TAMPA — After decades of growing out, Hillsborough County now wants to grow from within.
To get there, the county is jumping onto the latest trend in urban planning: building an innovation district.
Hillsborough's proposed 2016 budget includes $2 million to create a master plan for redeveloping the area around University of South Florida. The so-called innovation district would link the economic engines in that region — like USF, Busch Gardens, Florida Hospital and Moffitt Cancer Center, among others — to try to resurrect nearby transient, high-crime neighborhoods.
The county is moving forward with the plan even though Gov. Rick Scott vetoed a $2 million matching grant. Hillsborough's budget won't be finalized until September.
While still in its infancy, the innovation district represents a significant shift toward redeveloping established communities instead of building office parks and corporate campuses along the spacious Interstate 75 corridor, near the expanding suburbs.
"We can take an area that is dangerous to walk, dangerous to ride a bike and, in some cases, dangerous to drive and drop people off, and improve and enhance the community through the attraction of companies and businesses," said former county Commissioner Mark Sharpe, who leads the push to create the district as director of the Tampa Innovation Alliance.
Sharpe estimates the idea could attract up to $1 billion in development.
Moving in millennials
But what exactly is an innovation district — a term that sounds as visionary as it does vague — and how would it help the county achieve that goal?
Innovation districts have sprouted up in urban hubs throughout the country as younger workers have gravitated toward cities.
The districts are often located around existing economic anchors, like hospitals and universities, that were built away from downtown where there's more space. These large employers have good-paying jobs and significant research capacity, but also realized they need to better position themselves to attract well-educated millennials, who tend to be single and want to live and play near where they work.
As it is, innovation districts are a mix of new business space with housing, retail, parks, restaurants and bars. It's a departure from the once in-vogue business parks of the past 20 years, which sprawled out into large suburban spaces and were vacated after the workday.
Tampa Bay Lightning owner Jeff Vinik's $1 billion redevelopment aims to create that kind of millennial-friendly space in downtown Tampa. That could create regional competition for the USF-area district, but Sharpe believes the two developments would work in harmony.
"There's a desire to bring a large company downtown, but they couldn't manufacture there," Sharpe said. "So they could bring their headquarters downtown and manufacturing comes toward the university area."
Beyond building space for new companies to move in or startup, innovation districts also hope to grow and accelerate businesses by providing support programs and training, plus opportunities for workers to mingle, network and, hopefully, innovate.
Dennis Lower, president and CEO of the Cortex Innovation Community in St. Louis, put it this way:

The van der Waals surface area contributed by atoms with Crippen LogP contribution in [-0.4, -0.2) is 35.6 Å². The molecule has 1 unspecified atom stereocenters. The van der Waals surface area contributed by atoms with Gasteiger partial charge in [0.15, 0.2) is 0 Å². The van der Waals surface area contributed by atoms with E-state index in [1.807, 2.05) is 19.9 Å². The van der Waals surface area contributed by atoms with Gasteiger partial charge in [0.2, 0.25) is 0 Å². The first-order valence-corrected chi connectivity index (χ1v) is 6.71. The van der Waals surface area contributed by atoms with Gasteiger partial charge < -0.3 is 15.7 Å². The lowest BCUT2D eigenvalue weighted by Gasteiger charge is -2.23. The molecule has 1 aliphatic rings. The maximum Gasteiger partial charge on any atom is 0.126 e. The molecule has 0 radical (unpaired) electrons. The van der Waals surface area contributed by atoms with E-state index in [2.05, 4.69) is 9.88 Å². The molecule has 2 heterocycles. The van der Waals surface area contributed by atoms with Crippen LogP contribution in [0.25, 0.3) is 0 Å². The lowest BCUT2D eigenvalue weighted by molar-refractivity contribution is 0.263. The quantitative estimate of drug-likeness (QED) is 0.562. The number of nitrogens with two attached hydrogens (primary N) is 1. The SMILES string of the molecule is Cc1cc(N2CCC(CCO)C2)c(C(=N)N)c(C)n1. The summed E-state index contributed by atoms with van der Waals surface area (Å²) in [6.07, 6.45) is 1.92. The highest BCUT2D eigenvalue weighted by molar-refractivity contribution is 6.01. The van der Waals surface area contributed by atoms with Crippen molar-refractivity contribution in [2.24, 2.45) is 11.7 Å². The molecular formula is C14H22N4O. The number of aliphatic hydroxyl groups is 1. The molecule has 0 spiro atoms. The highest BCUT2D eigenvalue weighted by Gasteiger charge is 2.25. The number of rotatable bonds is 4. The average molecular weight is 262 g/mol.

"In the technology sector, people of credentials have a passport to go anywhere, and they will go to the coolest places they can find," he said. "So if you're not creating cool, you will have a problem."
St. Louis' innovation community is considered one of the most successful innovation districts in the country. It started in 2002 and picked up speed in 2006. It is now home to 170 companies, and Lower said they're adding new attractions like a 3.5-acre park, a bikeshare program and weekly networking events that can attract as many as 500 people.
"If you're not creating an environment and all you're creating are buildings," Lower said, "you're going to struggle."
In addition to USF, a research institution that in recent years produced more patents than almost any other Southeast U.S. college, the area near Fowler Avenue contains the pieces that can make for a successful innovation district, like Moffitt and an existing research park. New businesses can tap into that intellectual property and research infrastructure.
The plan also comes during a transformative time for that area: University Mall is getting a major, much-needed overhaul under new ownership and the Museum of Science and Industry is studying a potential move downtown, which would open up 80 acres of county-owned land for new purposes.
But there are challenges as well, including the region's transportation woes. The county is weighing a half-cent sales tax increase to help alleviate gridlock.
Sharpe and county officials hope the new revenue could also eventually bring new transit systems to link the innovation district to downtown, West Shore and Tampa International Airport — particularly for millennials that increasingly eschew cars.
The county must also finally address the nearby low-income neighborhoods, said Commissioner Victor Crist.
"If you don't stabilize the neighborhood and educate the area, you won't have a viable workforce and you'll continue to have high crime and people won't want to move there no matter what you do," Crist said.
In a report last year, the Brookings Institution noted that many of these districts have sprung up in underutilized or economically depressed areas. But lifting up the people in those communities must be baked into the mission of the innovation district for it to succeed, Lower said. Cortex, for example, offers coding classes for women and minorities.
"That piece is very, very critical to look at when you're starting a new district," Lower said. "You want to connect to all the elements, and if you don't deal with it from the beginning, it's going to be looked at as a token, and that's not where millennials' mind-sets are."
Contact Steve Contorno at firstname.lastname@example.org. Follow @scontorno.